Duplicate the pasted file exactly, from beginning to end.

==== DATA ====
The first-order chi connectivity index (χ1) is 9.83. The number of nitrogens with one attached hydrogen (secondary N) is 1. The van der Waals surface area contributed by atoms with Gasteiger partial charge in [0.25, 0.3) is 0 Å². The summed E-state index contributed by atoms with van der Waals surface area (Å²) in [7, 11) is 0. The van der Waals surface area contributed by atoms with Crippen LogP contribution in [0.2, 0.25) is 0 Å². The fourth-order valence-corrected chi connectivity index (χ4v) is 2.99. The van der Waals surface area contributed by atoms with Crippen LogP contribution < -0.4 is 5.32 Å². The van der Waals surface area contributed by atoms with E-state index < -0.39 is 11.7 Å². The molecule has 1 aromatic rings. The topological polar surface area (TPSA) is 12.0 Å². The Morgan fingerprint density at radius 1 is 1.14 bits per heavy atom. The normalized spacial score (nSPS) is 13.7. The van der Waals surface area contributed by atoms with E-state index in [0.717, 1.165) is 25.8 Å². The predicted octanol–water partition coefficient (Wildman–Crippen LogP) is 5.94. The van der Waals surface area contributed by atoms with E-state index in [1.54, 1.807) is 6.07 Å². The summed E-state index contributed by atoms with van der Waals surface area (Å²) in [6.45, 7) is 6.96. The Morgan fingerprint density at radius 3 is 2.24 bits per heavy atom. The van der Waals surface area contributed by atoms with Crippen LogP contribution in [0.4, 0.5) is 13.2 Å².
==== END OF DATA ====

The first-order chi connectivity index (χ1) is 9.83. The number of nitrogens with one attached hydrogen (secondary N) is 1. The van der Waals surface area contributed by atoms with Gasteiger partial charge in [0.25, 0.3) is 0 Å². The summed E-state index contributed by atoms with van der Waals surface area (Å²) in [7, 11) is 0. The van der Waals surface area contributed by atoms with Crippen LogP contribution in [0.2, 0.25) is 0 Å². The fourth-order valence-corrected chi connectivity index (χ4v) is 2.99. The van der Waals surface area contributed by atoms with Crippen LogP contribution < -0.4 is 5.32 Å². The van der Waals surface area contributed by atoms with E-state index < -0.39 is 11.7 Å². The molecule has 1 aromatic rings. The topological polar surface area (TPSA) is 12.0 Å². The Morgan fingerprint density at radius 1 is 1.14 bits per heavy atom. The normalized spacial score (nSPS) is 13.7. The van der Waals surface area contributed by atoms with E-state index in [0.717, 1.165) is 25.8 Å². The predicted octanol–water partition coefficient (Wildman–Crippen LogP) is 5.94. The van der Waals surface area contributed by atoms with E-state index in [1.54, 1.807) is 6.07 Å². The summed E-state index contributed by atoms with van der Waals surface area (Å²) in [6.45, 7) is 6.96. The Morgan fingerprint density at radius 3 is 2.24 bits per heavy atom. The van der Waals surface area contributed by atoms with Crippen LogP contribution in [0.4, 0.5) is 13.2 Å².